As hockey players, we’re pretty hard on our leg muscles (front and back: hamstrings, quads and glutes), skating for a hour and a half in the proper hockey stance crouch. I can just get used to things feeling “a little tight” and a little less effective without realizing that they’re problematic since it happens gradually. I usually walk into the appointment thinking, “Oh, my leg muscles are fine, but I’ll just keep the appointment I made.”

And then the sports massage person starts to work away and I think, “What the hell, are there walnuts in my leg?” That’s what the knots feel like; so often you don’t know they’re there until someone professional starts manipulating and smoothing them out. And, as usual, I think, “Man oh man, am I glad I came in!” I never realize how tight the muscles have become until I’m walking around afterwards and have noticed the amazing improvement.

And after doing some research, I see that it’s not at all uncommon for professional teams to use sports massage as a regular part of their training. Not just as therapy, but a component of the entire conditioning process.

I was talking to the massage person on Saturday about how sports, muscles and massages all interrelate. She said she has one current and one former professional hockey player as clients. (She would not divulge names, alas!) She said the retired guy skated with the North Stars and massage was NOT part of his sports conditioning routine. “He’s STILL working out a lot of stuff,” she said. “He tells me all the time that he wishes he had got regular massages back when he was playing.”

And the other, the current professional player?
“He’s doing great,” she said. “He gets massages all the time, and he does a lot of yoga. Classical yoga with those long, deep stretches is ideal for sports. He’s never had any trouble with persistent muscle injury.”

I know it’s not a scientific study, but from my own experience and hearing years of anecdotal evidence of how professional teams incorporate sports massage, I’m convinced it is an excellent addition to an adult hockey player’s conditioning regimen.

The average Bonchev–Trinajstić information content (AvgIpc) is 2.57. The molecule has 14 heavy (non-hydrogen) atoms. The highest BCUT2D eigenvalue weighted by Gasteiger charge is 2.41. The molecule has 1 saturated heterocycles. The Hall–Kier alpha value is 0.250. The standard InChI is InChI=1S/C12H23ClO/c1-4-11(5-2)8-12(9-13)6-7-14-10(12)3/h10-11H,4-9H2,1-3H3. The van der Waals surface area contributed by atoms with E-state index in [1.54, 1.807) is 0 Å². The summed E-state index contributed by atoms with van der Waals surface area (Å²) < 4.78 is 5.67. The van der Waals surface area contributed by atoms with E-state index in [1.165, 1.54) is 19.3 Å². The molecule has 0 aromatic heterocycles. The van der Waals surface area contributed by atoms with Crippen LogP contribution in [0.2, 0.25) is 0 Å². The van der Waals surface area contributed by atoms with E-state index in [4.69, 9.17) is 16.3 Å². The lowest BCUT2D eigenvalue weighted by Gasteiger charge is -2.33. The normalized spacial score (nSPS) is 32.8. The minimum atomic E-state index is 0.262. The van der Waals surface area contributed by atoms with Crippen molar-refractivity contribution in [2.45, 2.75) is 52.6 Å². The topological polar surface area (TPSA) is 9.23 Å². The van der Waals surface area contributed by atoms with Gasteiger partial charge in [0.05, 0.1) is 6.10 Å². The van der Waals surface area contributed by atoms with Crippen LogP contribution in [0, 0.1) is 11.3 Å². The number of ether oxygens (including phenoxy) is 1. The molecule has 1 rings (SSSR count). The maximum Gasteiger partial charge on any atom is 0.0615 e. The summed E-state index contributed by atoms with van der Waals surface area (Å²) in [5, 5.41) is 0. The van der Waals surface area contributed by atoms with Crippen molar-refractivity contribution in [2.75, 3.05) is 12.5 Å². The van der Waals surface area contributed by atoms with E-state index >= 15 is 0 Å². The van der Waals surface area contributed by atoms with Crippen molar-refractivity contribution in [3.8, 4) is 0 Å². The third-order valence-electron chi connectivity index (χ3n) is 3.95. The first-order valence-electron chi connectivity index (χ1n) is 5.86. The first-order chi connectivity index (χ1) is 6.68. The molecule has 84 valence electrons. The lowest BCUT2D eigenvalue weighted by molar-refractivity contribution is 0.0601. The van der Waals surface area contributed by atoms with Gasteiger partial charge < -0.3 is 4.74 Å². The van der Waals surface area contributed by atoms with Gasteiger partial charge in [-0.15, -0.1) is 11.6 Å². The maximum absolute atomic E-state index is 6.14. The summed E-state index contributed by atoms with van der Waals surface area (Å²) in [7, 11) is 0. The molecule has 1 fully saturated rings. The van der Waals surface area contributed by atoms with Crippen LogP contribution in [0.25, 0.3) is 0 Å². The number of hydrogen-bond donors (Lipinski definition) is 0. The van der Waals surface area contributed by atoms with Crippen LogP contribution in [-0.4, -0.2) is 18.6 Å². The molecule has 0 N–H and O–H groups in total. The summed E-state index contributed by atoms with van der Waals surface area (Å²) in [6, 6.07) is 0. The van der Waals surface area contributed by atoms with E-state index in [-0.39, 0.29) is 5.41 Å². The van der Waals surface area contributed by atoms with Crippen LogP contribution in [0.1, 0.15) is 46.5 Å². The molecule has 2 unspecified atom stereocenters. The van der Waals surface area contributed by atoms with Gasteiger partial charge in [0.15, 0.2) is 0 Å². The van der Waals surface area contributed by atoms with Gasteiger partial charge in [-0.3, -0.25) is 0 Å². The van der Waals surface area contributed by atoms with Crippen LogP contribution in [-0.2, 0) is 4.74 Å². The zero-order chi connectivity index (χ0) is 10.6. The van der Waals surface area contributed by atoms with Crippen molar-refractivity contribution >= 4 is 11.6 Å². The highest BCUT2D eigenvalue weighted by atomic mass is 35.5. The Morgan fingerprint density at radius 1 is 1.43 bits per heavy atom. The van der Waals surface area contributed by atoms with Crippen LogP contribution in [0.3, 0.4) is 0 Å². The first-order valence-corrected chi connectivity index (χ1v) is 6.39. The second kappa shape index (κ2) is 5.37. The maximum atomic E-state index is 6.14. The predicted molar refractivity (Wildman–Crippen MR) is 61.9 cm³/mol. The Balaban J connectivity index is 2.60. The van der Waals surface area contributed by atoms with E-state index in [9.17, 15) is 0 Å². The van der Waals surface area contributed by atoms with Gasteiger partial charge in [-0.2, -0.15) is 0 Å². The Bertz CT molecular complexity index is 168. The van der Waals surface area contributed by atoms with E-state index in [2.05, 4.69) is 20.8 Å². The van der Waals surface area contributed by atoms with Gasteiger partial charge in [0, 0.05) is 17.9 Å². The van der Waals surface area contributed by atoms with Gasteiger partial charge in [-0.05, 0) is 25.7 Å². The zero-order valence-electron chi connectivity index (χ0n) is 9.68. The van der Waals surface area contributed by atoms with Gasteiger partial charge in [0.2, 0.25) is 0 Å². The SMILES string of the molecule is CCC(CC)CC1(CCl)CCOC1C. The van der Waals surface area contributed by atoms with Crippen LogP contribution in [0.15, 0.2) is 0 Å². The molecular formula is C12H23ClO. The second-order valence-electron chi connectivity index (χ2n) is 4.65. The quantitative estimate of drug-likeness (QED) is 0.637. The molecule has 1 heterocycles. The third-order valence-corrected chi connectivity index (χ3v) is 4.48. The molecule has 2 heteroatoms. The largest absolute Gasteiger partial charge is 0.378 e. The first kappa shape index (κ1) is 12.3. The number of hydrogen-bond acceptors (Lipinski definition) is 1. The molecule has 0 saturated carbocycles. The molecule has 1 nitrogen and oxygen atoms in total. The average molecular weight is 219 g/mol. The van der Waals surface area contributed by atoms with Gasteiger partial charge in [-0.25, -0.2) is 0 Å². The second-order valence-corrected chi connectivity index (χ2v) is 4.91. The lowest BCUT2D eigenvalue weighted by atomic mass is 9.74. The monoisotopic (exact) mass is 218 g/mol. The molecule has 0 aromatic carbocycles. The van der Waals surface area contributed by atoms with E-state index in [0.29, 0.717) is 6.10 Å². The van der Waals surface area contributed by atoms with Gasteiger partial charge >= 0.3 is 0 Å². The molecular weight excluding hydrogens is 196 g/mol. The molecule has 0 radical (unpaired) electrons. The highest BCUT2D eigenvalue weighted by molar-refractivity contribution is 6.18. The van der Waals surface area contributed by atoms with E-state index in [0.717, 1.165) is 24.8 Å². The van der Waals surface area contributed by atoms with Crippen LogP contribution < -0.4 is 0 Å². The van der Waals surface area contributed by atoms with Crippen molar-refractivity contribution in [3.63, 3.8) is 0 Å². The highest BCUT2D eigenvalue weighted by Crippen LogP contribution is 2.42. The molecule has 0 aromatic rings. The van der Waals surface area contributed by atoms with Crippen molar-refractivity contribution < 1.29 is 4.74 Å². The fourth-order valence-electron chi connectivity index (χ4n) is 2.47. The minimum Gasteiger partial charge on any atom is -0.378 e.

I try to go about once every three months, though if the muscles feel tight I’ll make an appointment sooner. I have NEVER walked out of a sports massage and regretted it, or seen it as a waste of money. Pretty much each time, I’m amazed anew at how much better I feel, and how rapidly–and not even realizing how tight the muscles had become over time.

Of course, I wasn’t entirely off base with my early denigration: there’s a legitimate connection between massage of any kind and primate “grooming” behavior. It feels nice, and there’s a reason for it. Studies of captive monkeys show that “grooming” makes them more relaxed, slowing heart rate and external signs of stress. Grooming actually stimulates production (in very small quantities) of the body’s natural opiates–endorphins. To put it another way, grooming actually produces a mildly narcotic effect.

So, you big monkey, go get a sports massage. Have a professional take a crack at those legs of yours and rejoice in how terrific and limber you feel afterwards. The first sports massage I ever had was such an incredible treatment for my muscle ailment, I only wish I had started going sooner.

Do you get sports massages regularly? Where do you go, and what areas do you focus on?

Your first sports massage
Where to go? There are many options, from a “day spa” (which women are probably more comfortable visiting) to specific sports massage clinics. I don’t have someone I use regularly (I did but she doesn’t do it anymore). I hope some JMS community members will post replies with details about their favorites.
What to expect at the facility? Get there early because you’ll need to fill out a registration form (medical history, past health problems that might impact massage), and you’ll want time to talk to the massage therapist about which areas you’d like to focus on.
And the actual massage? You’ll be taken to a room and instructed about how to disrobe and get on the massage table. They will be very understanding and give simpler directions if you indicate this is your first time.
Take off how much? Ideally, everything. The more skin the massage therapist has to work with, the more contact s/he can make with getting into those fussy muscle groups. Massage therapists are very skilled at using drapes for modesty and privacy. So go ahead and take it all off–it’s not weird at all and makes for a more effective experience.
What do I do during the massage? Lie there. Seriously, the massage therapist will work on the different parts you’ve discussed, moving them out and back under the drape. It’s like lying under a blanket with your leg sticking out.